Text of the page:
Why the cryptocurrency sphere matures despite the price standstill. Five news pieces inspiring optimism

Despite Bitcoin plunging in value, giants like Facebook continue making use of cryptocurrency without needless flash. Companies are cornered into being no longer able to ignore the customer need to pay for purchases with cryptocurrency, and acquire digital assets as quickly as goods and services. Looking through the last few days’ headlines, I can’t help but note that some news still believe that 2019 will see cryptocurrencies find their way further towards mass adoption with the market becoming more mature.


Opera has launched a handy option for a “less-than-a-minute” purchase of ETH for residents of Scandinavia, one of the most advanced regions in the world for non-cash payments. Android users from Denmark, Norway and Sweden can now buy cryptocurrency directly from Opera’s browser-based wallet launched in December 2018.

In addition to payments with credit and debit cards, transactions can be carried out through “trusted payment networks”: an all-the-rage trend that has witnessed a lot of startups build their business model around.

Needless to say, purchases cannot be carried out anonymously. To verify users buying ETH for cash, Opera has entered into a partnership with officially-registered crypto brokerage Safello.

According to Opera’s product lead Charles Hamel, the product launch is set to contribute to mass adoption of cryptocurrencies and make them a ubiquitous method of payment.


A few days ago it became public knowledge that Facebook has enhanced its staff with employees from the startup Chainspace, founded by University College London researchers.

On the basis of Chainspace’s 2017 white paper, the startup is focused on creating a distributed ledger platform for processing transactions via smart contracts.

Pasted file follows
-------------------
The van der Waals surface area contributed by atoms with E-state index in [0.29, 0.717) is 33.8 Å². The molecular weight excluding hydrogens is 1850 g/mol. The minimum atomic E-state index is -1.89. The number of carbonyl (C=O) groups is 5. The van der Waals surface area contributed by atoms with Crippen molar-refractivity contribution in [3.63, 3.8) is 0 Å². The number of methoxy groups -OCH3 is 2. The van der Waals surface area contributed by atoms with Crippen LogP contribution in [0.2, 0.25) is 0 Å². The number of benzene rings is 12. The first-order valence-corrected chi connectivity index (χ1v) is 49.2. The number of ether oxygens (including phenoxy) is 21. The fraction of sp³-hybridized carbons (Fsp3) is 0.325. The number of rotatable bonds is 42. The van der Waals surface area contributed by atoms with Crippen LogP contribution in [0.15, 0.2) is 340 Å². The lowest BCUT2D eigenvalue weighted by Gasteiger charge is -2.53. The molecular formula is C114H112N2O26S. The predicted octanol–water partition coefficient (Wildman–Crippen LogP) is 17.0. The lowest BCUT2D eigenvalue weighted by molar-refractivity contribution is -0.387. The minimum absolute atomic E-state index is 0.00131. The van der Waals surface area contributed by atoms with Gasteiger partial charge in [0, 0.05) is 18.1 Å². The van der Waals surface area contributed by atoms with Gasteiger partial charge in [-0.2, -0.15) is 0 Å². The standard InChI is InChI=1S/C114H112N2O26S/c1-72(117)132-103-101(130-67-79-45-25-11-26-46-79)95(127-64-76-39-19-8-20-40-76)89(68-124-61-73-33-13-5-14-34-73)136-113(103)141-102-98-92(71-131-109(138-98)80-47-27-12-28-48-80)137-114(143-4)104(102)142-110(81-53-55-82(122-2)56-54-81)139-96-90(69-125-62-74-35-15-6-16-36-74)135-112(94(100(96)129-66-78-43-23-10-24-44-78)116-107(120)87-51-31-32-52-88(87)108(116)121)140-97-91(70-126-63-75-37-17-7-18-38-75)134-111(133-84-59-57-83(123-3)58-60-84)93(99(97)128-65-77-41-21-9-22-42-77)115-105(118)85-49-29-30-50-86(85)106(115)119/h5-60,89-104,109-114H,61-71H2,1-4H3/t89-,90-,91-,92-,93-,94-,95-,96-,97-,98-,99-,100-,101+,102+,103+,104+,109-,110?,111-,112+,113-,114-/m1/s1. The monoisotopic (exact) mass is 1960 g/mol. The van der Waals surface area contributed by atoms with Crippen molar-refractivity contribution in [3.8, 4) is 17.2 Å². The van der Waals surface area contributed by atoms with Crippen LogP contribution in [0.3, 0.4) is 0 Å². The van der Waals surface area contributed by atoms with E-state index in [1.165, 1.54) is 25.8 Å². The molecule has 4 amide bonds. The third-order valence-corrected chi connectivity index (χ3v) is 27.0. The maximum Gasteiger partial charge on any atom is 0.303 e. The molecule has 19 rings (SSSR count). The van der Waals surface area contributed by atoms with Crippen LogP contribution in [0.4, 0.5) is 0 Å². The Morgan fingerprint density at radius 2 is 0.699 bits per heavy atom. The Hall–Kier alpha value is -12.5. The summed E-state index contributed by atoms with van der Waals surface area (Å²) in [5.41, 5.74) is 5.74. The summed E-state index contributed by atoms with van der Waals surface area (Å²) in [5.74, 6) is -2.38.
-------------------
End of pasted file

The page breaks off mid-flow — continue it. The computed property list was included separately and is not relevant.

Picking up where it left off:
This acquisition fully corresponds with last year’s news of the company’s intentions to create its own token, allowing billions of users to make electronic payments. Given that the social network has shown interest in blockchain for at least a year, one can assume its ambitions to compete with Visa in terms of transaction speed and audience coverage.


Over the last few days, the community has been discussing CEO of Binance Changpeng Zhao’s quote that “Amazon will have to issue a [crypto]currency sooner or later”.

Such a statement from one of the most sought-after persons in the crypto sphere arose on a wave of consensual confidence that large companies in e-commerce will no longer avoid accepting cryptocurrencies; be it purchasing goods for digital money, buying cryptocurrencies themselves, or issuing project’s own tokens.

The study conducted by Investing.com shows that 12.7% of users would feel comfortable purchasing cryptocurrencies through Amazon. This is almost as much as public transportation, hospitality services and health care points in the list of most hypothetically anticipated Amazon products and service offerings.


Switzerland’s major exchange SIX — with its over $5 billion daily turnover — launches its blockchain-fuelled digital exchange SDX. The launch is scheduled for the second half of this year.

According to Reuters, SIX expects its blockchain-based SDX digital exchange to supersede its existing marketplace within a decade.


Despite tough times that have come ((presumably) forever?) for mining, industry giants still have not lost hope in the field, including crypto-mining giant, Bitfury. It is embarking on developing a bitcoin mining center in Paraguay, a country known for its affordable electricity.

Its collaboration with Seoul-based Commons Foundation is backed by Paraguay’s government which intends to make the country a mining hub.

The mining center — which will supposedly occupy an area of 200,000 square meters — will be powered by two hydroelectric power plants, including one of the largest in South America. In addition to mining cryptocurrency, the project will find a use for the excess amount of electricity the country produces beyond its own needs and neighboring countries’ demand.